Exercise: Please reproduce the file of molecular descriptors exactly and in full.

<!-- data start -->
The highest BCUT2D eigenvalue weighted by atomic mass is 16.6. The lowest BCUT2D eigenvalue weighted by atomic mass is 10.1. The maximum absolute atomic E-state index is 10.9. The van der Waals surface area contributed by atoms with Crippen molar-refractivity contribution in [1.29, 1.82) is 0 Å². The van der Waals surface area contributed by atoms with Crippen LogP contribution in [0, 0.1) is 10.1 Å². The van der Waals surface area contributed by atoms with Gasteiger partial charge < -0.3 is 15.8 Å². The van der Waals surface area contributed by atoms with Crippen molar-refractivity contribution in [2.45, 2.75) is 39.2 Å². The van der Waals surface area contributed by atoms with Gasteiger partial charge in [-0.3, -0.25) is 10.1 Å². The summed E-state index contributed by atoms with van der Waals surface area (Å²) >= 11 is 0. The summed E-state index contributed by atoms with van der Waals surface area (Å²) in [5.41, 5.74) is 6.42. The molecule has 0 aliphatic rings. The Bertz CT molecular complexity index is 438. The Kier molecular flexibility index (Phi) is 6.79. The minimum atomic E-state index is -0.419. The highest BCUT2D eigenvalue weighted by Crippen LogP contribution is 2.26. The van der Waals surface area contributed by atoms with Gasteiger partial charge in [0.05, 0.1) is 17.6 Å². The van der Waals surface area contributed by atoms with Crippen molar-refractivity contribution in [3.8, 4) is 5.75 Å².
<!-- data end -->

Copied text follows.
The highest BCUT2D eigenvalue weighted by atomic mass is 16.6. The lowest BCUT2D eigenvalue weighted by atomic mass is 10.1. The maximum absolute atomic E-state index is 10.9. The van der Waals surface area contributed by atoms with Crippen molar-refractivity contribution in [1.29, 1.82) is 0 Å². The van der Waals surface area contributed by atoms with Crippen LogP contribution in [0, 0.1) is 10.1 Å². The van der Waals surface area contributed by atoms with Gasteiger partial charge < -0.3 is 15.8 Å². The van der Waals surface area contributed by atoms with Crippen molar-refractivity contribution in [2.45, 2.75) is 39.2 Å². The van der Waals surface area contributed by atoms with Gasteiger partial charge in [-0.3, -0.25) is 10.1 Å². The summed E-state index contributed by atoms with van der Waals surface area (Å²) >= 11 is 0. The summed E-state index contributed by atoms with van der Waals surface area (Å²) in [5.41, 5.74) is 6.42. The molecule has 0 aliphatic rings. The Bertz CT molecular complexity index is 438. The Kier molecular flexibility index (Phi) is 6.79. The minimum atomic E-state index is -0.419. The highest BCUT2D eigenvalue weighted by Crippen LogP contribution is 2.26. The van der Waals surface area contributed by atoms with Gasteiger partial charge in [0.05, 0.1) is 17.6 Å². The van der Waals surface area contributed by atoms with Crippen molar-refractivity contribution in [3.8, 4) is 5.75 Å².